Last week I talked about DIY website design. While it’s a great option for budget-strapped folks, the rule of thumb is to leave the business of site design to the professionals. The problem is that it is treated like a business rather than a creative process. There is a lot of terminology and confusing price points that really turn creating or updating a website into a tangled relationship between the client and the designers.

The Right Price and the Right Designer

The first thing you need to really watch out for are the price points. A “designer” who offers to do a site for a ridiculous sum like $500 is going to end up costing you a lot more down the road. You will not have functionality, aesthetics or even SEO. It’s really important to get a designer that can offer what you need to boost your marketing efforts, rather than just settling on a designer because they can deliver a quickly (and probably crudely) constructed site for a price you’re comfortable with.

On the other hand, some of the top-rated designers with heavy-hitting client lists have been known to offer template sites for custom site prices. This means that you get a cookie-cutter website with some superficial template changes for the price of a custom coded site. It’s an unscrupulous business practice and it’s done by far too many; it also deals a heavy blow to any real marketing efforts you want your site capable of down the road since there just won’t be any adaptability.

If you don’t have the money for a great site but need something to get going, try making a deal with a designer. Break up your project into smaller stages that start from scratch. Stage 1 should include a site that gets you up and running, and future stages can add additional functionality that helps your site grow with your business – and lets you invest down the road when you have funds to play with.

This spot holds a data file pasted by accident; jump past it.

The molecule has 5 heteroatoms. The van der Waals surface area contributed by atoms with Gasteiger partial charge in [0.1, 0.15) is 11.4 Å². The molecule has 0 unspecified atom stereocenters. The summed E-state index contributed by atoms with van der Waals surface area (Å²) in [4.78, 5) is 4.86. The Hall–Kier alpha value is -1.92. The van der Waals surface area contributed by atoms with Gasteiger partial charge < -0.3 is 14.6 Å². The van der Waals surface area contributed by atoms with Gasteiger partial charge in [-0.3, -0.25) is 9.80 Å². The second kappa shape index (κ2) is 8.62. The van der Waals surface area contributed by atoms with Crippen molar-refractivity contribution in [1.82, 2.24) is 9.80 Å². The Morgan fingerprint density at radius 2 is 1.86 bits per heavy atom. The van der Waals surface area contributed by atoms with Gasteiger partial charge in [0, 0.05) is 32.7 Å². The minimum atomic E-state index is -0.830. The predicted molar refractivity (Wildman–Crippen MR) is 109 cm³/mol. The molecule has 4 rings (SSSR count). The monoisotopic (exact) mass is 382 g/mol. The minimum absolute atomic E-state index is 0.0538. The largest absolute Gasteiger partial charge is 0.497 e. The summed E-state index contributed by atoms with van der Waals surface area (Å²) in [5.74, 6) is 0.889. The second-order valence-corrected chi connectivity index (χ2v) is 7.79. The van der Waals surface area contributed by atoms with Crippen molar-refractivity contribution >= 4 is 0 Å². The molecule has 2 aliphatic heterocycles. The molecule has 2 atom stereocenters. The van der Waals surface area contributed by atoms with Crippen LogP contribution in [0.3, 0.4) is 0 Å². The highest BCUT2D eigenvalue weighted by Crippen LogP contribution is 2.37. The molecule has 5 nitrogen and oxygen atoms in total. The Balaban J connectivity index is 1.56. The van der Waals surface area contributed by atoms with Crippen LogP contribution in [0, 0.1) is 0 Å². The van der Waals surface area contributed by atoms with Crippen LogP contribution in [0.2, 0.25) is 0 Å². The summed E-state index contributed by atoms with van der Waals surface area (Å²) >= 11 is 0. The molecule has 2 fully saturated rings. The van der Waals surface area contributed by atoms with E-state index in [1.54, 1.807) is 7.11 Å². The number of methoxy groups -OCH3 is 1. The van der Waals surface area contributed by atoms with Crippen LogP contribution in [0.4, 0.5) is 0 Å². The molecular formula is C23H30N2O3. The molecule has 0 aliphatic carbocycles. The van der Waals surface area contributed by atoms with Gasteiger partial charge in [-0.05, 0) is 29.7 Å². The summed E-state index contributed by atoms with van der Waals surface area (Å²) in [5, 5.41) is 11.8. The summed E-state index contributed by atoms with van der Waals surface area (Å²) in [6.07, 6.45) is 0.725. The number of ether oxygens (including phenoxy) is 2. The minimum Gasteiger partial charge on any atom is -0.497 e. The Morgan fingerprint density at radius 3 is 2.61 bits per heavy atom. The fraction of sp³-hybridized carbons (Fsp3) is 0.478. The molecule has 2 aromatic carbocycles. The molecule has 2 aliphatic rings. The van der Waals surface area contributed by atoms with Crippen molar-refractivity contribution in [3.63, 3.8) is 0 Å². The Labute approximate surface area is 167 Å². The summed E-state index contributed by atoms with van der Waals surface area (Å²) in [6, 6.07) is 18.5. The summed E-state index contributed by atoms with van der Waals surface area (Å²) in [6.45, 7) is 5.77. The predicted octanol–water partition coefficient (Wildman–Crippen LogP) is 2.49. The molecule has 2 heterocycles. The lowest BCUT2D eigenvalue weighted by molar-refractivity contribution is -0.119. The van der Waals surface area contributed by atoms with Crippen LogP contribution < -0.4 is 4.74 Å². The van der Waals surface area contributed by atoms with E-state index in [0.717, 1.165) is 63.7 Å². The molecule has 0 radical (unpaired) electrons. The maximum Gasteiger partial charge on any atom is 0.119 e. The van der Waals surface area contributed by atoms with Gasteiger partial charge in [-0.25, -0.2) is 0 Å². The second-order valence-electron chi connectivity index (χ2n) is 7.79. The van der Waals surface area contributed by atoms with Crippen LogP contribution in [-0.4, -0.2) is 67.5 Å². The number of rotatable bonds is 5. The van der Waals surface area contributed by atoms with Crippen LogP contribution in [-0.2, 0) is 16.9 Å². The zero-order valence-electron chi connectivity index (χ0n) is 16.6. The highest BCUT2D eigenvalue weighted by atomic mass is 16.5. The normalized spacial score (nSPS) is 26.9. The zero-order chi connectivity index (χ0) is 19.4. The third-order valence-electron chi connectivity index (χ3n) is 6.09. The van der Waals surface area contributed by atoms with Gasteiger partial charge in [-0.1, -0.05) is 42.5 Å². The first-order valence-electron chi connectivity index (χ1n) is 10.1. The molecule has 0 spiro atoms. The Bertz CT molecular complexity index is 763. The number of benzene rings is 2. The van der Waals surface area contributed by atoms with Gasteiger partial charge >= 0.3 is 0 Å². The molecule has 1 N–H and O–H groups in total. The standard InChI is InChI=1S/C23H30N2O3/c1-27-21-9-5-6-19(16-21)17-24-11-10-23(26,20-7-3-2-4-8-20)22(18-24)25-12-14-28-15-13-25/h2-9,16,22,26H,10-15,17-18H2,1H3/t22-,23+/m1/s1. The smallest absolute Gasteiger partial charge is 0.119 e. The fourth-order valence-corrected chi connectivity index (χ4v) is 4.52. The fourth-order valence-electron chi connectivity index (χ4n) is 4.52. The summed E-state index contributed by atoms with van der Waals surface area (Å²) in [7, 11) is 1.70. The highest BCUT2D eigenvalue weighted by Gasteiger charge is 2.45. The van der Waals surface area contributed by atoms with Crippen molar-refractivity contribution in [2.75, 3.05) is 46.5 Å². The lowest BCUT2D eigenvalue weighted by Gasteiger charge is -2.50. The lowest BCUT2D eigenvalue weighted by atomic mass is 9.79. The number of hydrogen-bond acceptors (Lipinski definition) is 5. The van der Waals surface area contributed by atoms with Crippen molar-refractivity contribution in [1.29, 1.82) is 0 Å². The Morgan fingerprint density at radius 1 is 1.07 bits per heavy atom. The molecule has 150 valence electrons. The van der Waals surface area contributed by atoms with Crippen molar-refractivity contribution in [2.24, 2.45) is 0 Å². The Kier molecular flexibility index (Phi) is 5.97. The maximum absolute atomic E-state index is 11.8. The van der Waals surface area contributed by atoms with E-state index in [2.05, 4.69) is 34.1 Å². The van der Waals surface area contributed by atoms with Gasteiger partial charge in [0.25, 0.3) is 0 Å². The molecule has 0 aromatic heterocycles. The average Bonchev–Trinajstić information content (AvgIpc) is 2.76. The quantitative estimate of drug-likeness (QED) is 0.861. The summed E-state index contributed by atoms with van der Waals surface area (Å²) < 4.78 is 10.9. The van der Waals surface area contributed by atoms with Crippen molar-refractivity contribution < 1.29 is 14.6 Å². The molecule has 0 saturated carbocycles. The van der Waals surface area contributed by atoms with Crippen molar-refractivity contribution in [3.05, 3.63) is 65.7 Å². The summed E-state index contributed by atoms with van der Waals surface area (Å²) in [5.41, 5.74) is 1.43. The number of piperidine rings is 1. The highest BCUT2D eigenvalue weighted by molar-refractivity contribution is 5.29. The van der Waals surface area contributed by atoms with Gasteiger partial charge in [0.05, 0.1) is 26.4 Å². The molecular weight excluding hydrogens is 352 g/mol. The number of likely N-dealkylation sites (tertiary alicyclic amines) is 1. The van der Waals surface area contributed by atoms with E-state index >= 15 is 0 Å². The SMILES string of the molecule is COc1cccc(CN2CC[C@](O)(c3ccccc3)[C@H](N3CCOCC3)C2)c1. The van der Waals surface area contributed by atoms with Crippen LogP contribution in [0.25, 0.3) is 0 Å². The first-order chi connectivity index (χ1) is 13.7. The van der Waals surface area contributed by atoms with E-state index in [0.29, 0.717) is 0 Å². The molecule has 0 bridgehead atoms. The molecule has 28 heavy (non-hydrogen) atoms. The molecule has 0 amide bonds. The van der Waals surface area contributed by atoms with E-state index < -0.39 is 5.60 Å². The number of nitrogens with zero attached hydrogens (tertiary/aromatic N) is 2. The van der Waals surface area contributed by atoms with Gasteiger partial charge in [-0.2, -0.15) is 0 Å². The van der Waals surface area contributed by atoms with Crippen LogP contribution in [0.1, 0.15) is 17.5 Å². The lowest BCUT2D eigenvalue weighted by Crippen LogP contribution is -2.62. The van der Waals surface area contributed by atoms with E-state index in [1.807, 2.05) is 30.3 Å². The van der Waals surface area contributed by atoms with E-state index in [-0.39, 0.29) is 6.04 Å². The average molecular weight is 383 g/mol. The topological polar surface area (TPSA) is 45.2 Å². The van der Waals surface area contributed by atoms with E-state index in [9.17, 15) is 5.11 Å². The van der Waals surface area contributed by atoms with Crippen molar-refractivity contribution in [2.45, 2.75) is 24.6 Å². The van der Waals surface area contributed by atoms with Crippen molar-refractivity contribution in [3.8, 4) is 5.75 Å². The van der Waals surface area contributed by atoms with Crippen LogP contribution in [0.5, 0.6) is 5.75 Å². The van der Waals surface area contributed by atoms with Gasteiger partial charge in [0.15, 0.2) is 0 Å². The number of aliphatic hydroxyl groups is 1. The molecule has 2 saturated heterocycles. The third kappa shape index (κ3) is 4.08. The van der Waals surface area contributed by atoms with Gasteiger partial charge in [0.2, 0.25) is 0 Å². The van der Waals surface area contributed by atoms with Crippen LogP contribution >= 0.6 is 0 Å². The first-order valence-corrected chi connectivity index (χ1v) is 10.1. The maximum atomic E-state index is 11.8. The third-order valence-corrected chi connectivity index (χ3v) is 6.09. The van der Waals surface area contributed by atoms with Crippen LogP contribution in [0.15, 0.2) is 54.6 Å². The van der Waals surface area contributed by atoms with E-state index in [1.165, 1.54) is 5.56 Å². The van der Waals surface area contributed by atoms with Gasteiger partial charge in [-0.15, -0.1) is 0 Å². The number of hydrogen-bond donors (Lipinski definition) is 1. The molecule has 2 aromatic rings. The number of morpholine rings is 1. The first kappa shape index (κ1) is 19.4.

As your business grows, your site will grow and you’ll need your web guy or gal. It’s best to get someone that can anticipate needs and grow with you; but to get that person you can’t insult them with a rock bottom budget or wanting everything for nothing.

7 Points to Consider

Step one is figuring out a realistic budget. Step two is getting a designer that can work with you for your budget and get you what you need (and not just want you think you want).

Step three is designing your site. This is where having sourced the right designer will do wonders for you. They’ll have worked with tons of other clients, and ideally those in your industry – so they’ll know exactly what to look out for. This is where designers become more than just designers, they become guides.

No matter how creative your design team is, you will have to consider what goes into your ideal online destination. You have to have vision and practicality. Here are seven points to consider to ensure you site design has marketing prowess.

  1. Purpose – 
Consider your business objective and have your website emphasize this theme. Ask yourself these questions: Why do you have a website? How are you going to measure your success?
  2. Design -
Think color palettes, alignments, visuals and key text. Does your site merge design with functionality? Does it appeal to your target audience?
  3. Message – 
Every page in your website needs a goal and a meaningful call to action whether it’s a newsletter signup, donation button, conference signup, social media buttons, e-paper, etc.
  4. Architecture – 
Yes, even a web site has to have a smart design – in other words, a well thought out, easy-to-navigate site map. Ask yourself how your pages are organized and remember that what works for one company will not work for another.  Understand your customers and you’ll understand your business.
  5. Usability & Accessibility – 
Some people have slow internet connections, some can’t install a Flash plug-in. For others, the alignment may be off or they may not be able to view the images. Not keeping these factors in mind means that you’re likely to lose customers/readers that don’t have the patience for a mismanaged page.
  6. Online Marketing – 
Because your website URL doesn’t appear out of thin air to new clients, appealing to the search engines is key. An experienced web designer can optimize your site so that search engine robots can sniff out your content, and a smart social media and link building campaign can reinforce the investment you’ve made in your site.
  7. Technical Tid Bits – 
Is your host reliable and is your domain easy to remember? Make sure the foundation of your web page is solid for future development.

作者 Shireen Qudosi

Shireen Qudosi is Benchmark Email's Online Marketing Specialist and Small Business Advocate. An Orange County based writer, Shireen specializes in online marketing and public relations. She has written for over 75 publications and has launched nine successful new media campaigns to date. Her work has been featured in the New York Times, Denver Post, the Oklahoman and Green Air Radio, among others.